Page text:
On July 10, 2013, the Consumer Financial Protection Bureau (“CFPB”) issued two bulletins regarding debt collection activities. The bulletins continue the CFPB’s recent focus on debt collection practices as a key item on their regulatory agenda. Both debt collectors as well as creditors collecting their own debts (and their service providers) should pay close attention to these new bulletins.
Regulating the Practices of Creditors
The CFPB’s first bulletin, CFPB Bulletin 2013-07, explains that all persons and service providers covered by the Consumer Financial Protection Act are prohibited from engaging in unfair, deceptive, or abusive acts or practices (“UDAAPs”). The bulletin then applies the UDAAP prohibition to collection practices – specifying that debt collectors, debt buyers, creditors, and service providers are all prohibited from engaging in UDAAPs as part of their collection of debts. The bulletin also lists a number of practices that would be considered UDAAPs, including:
- Collecting amounts not expressly authorized by the agreement or permitted by law.
- Failing to post timely payments and charging late fees when payments are submitted on time.
- Falsely representing the character, amount, or legal status of a debt.
- Threatening action that is not intended or that the person does not have authorization to pursue, including false threats of lawsuits.
The CFPB acknowledges in the bulletin that creditors and their service providers are generally not subject to the Fair Debt Collection Practices Act (“FDCPA”), which is the principal federal statute governing debt collection. The FDCPA prohibits many of the same practices outlined in the bulletin, but the FDCPA generally applies only to third-party debt collectors. However, the CFPB’s bulletin states that these practices will be unlawful for creditors, as well, if the practices meet the definition of UDAAPs. Notably, the bulletin does not state that the more technical and procedural rules of the FDCPA—such as the requirement to send validation notices or give so-called “mini-Miranda” warnings—apply to creditors.
Creditors have often looked to the FDCPA as a guide for best practices in the debt collection area. Although the new bulletin does not directly apply the FDCPA to creditors, creditors (and their non-debt collector service providers) should review the bulletin to consider whether the FDCPA’s requirements and limitations may also be the basis of UDAAPs.
Debt Collection Practices Relating to Credit Reports
The CFPB’s second bulletin, CFPB Bulletin 2013-08, warns creditors, debt collectors, and debt buyers about collection practices that make promises about the effect of paying a debt on a consumer’s credit report, credit score, or creditworthiness. Such statements could be deceptive and therefore unlawful under the FDCPA or a UDAAP theory. For example:
- A representation that paying a debt will improve a consumer’s credit report may be deceptive if the debt is too old to even be included on a credit report, or if the collector does not have a practice of actually reporting the payment to consumer reporting agencies.
- A representation that paying a debt will improve a consumer’s credit score may be deceptive because of the numerous factors that may influence a credit score, and the possibility that a payment—even if reported to a consumer reporting agency—will have no effect on the score.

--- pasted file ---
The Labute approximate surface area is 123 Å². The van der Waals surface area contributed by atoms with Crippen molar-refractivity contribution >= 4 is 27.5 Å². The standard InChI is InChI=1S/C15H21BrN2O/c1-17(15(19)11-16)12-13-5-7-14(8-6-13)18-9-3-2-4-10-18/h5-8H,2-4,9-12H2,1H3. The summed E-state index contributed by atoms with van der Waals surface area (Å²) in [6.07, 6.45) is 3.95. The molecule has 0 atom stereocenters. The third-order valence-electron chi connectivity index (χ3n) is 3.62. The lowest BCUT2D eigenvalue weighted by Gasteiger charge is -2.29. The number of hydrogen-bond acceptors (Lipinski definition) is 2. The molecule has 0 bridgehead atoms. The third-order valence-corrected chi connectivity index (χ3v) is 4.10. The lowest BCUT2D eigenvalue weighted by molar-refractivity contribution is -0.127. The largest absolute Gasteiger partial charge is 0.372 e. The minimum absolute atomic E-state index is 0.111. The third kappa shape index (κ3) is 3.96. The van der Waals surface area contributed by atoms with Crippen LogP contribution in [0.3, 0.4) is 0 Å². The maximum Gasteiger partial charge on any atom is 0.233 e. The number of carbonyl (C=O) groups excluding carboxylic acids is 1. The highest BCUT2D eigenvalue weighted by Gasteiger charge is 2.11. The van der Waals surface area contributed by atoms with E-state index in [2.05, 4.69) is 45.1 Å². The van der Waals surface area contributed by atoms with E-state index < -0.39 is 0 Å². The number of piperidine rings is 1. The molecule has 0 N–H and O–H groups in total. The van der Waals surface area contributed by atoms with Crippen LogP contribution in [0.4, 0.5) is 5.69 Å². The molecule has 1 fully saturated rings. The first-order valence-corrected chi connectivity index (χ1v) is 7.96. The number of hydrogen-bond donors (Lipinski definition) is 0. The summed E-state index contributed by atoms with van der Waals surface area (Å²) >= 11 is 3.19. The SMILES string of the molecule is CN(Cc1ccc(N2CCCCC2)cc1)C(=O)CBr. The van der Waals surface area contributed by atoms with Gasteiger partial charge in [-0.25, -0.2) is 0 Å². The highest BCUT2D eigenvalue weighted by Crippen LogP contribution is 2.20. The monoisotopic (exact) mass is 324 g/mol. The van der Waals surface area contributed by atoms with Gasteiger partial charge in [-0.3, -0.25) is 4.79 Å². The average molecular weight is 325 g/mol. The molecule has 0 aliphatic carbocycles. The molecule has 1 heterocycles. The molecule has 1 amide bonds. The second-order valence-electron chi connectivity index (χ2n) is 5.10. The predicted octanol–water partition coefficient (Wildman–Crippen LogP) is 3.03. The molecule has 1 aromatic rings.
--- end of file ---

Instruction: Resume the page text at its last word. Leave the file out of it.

- A representation that paying a debt will improve a consumer’s creditworthiness or improve the likelihood of receiving future credit may be deceptive because of the greatly varying factors that lenders consider in evaluating creditworthiness.
This guidance should be reviewed carefully because it suggests that statements that have common sense appeal (such as that paying off a debt will improve a credit score or creditworthiness) may be considered deceptive because the truth is outside the control of the person making the statement. Any creditor or debt collector making such statements should consider the ability to substantiate the claims.
Form Letters for Consumers
The CFPB also issued five form letters that “consumers can consider using when corresponding with debt collectors.” The letters relate to consumers’ rights to request validation and to stop or restrict communications from debt collectors under the FDCPA. However, creditors should also expect to receive these letters from consumers given that they are now available on the CFPB’s website.
Although most of the letters are fairly straightforward, one of the letters—designed for consumers who need “more information on the debt” —deserves particular attention. In addition to detailed information about and documentation of the debt, the letter seeks the debt collector’s analysis of the applicable statute of limitations, and information about the debt collector and its state licensing. It may require substantial effort to gather and provide this information – including the legal conclusion about the statute of limitations.
The CFPB has announced, and these bulletins confirm, that debt collection practices are a central part of its agenda. Debt collectors as well as creditors and their service providers should carefully review this latest guidance. If you have questions regarding these matters, please contact James Huizinga ( , (202) 736-8681) or John Van De Weert ( , (202) 736-8094).
1 CFPB Bulletin 2013-07, “Prohibition of Unfair, Deceptive, or Abusive Acts or Practices in the Collection of Consumer Debts,” available at http://files.consumerfinance.gov/f/201307_cfpb_bulletin_unfair-deceptive-abusive-practices.pdf; CFPB Bulletin 2013-08, “Representations Regarding Effect of Debt Payments on Credit Reports and Scores,” available at http://files.consumerfinance.gov/f/201307_cfpb_bulletin_collections-consumer-credit.pdf. 2 12 U.S.C. § 5481 et seq. 3 15 U.S.C. § 1692 et seq.
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